First posted October 3, 2016, amended November 24, 2017
by Hugh Richards
It is a privilege of being a member of one of the larger choral societies that I get to sing in such great venue as Gloucester Cathedral and Tewkesbury Abbey. I love that sense of musical continuity that goes back centuries in such places, and it is easy to imagine that it will continue for centuries to come.
But will it? It is a mainstream opinion in institutions like the World Bank that we are currently headed for changes in the global climate system that will eventually result in coastal and port cities such as Gloucester being disrupted or abandoned due to flooding from the sea. No one can say precisely how long that would take to happen; perhaps the span of time since Handel’s ‘Messiah’ was written (274 years ago) or even shorter; certainly shorter than the age of the Cathedral.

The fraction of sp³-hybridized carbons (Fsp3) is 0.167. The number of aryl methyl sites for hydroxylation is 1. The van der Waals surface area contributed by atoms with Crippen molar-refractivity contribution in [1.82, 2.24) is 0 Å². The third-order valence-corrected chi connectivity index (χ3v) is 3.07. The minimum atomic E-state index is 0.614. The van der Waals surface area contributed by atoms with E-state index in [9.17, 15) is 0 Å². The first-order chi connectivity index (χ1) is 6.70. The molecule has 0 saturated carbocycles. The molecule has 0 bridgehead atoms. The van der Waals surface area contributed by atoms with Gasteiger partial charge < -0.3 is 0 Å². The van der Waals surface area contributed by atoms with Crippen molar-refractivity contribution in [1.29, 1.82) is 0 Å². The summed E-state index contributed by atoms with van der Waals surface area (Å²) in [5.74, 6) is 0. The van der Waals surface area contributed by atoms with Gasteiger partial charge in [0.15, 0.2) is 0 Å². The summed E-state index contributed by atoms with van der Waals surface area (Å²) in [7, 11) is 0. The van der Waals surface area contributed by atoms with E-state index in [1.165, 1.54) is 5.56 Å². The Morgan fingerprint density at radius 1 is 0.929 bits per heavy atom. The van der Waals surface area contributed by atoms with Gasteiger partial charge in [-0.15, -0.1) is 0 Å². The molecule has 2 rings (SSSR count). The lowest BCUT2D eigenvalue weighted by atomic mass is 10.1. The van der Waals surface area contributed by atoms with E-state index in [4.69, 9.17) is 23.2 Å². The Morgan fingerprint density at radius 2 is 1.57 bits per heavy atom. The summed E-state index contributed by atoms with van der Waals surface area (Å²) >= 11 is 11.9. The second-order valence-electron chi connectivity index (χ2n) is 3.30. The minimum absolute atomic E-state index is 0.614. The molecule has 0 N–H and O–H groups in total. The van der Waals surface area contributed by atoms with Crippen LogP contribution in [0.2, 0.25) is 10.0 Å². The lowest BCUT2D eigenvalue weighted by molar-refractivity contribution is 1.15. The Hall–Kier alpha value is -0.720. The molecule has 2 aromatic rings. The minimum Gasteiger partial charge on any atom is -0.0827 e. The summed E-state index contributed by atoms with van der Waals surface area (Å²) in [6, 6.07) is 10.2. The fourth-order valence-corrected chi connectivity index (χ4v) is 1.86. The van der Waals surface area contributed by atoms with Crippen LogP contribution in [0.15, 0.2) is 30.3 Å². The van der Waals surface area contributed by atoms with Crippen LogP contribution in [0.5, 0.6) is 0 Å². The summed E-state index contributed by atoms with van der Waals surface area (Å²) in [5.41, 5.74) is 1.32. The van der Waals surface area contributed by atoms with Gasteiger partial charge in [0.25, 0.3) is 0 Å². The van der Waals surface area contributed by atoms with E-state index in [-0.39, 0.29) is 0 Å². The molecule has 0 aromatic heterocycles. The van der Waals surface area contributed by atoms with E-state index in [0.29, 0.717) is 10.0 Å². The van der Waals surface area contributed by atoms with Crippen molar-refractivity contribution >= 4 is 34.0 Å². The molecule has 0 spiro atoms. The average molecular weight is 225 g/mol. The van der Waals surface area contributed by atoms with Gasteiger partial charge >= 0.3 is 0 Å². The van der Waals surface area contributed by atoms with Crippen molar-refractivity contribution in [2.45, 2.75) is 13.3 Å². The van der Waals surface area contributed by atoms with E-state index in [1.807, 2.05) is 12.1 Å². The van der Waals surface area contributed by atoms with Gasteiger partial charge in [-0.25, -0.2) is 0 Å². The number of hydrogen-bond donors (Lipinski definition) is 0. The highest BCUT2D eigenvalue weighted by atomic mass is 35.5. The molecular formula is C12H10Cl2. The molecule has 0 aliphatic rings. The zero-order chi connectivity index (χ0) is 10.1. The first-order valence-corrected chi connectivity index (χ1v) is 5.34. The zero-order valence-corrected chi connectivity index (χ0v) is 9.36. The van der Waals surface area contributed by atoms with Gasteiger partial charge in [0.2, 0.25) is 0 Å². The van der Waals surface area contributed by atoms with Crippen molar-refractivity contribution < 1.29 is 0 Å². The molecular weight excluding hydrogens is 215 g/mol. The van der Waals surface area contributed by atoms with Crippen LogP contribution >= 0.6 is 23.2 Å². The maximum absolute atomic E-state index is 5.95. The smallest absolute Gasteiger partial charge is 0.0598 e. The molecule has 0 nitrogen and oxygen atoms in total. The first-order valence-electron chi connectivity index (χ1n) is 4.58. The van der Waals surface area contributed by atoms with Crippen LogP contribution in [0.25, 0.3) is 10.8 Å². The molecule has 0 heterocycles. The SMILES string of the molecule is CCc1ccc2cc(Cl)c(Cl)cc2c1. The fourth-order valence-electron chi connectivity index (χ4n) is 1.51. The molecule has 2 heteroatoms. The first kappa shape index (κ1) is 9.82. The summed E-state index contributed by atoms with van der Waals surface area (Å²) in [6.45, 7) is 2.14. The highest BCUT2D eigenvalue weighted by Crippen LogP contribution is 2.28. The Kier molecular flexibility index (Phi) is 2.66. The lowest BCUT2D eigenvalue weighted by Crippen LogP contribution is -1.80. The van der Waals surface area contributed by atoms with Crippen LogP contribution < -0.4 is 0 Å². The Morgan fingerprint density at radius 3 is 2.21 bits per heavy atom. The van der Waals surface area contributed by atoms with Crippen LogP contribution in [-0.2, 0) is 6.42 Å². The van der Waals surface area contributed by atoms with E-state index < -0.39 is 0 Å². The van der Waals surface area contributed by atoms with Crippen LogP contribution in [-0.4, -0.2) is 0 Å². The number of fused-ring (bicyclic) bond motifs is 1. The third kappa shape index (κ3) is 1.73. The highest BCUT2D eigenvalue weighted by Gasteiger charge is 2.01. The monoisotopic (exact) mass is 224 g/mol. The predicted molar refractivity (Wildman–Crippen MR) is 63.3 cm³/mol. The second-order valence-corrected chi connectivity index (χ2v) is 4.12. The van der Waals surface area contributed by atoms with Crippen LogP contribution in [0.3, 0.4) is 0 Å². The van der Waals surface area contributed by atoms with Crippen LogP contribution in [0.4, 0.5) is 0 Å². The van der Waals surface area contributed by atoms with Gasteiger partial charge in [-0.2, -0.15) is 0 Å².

Meanwhile, over a time span of the age of Britten’s ‘War Requiem’ (56 years – my own age), many more immediate tribulations would befall our world, with the global mean temperature likely to have increased by more than 4 °C in the absence of effective global action in the next decade or so. As one climate scientist has put it, “The difference between two and four degrees is human civilization.” Choral music is an aspect of human civilization I particularly appreciate, but not the only one!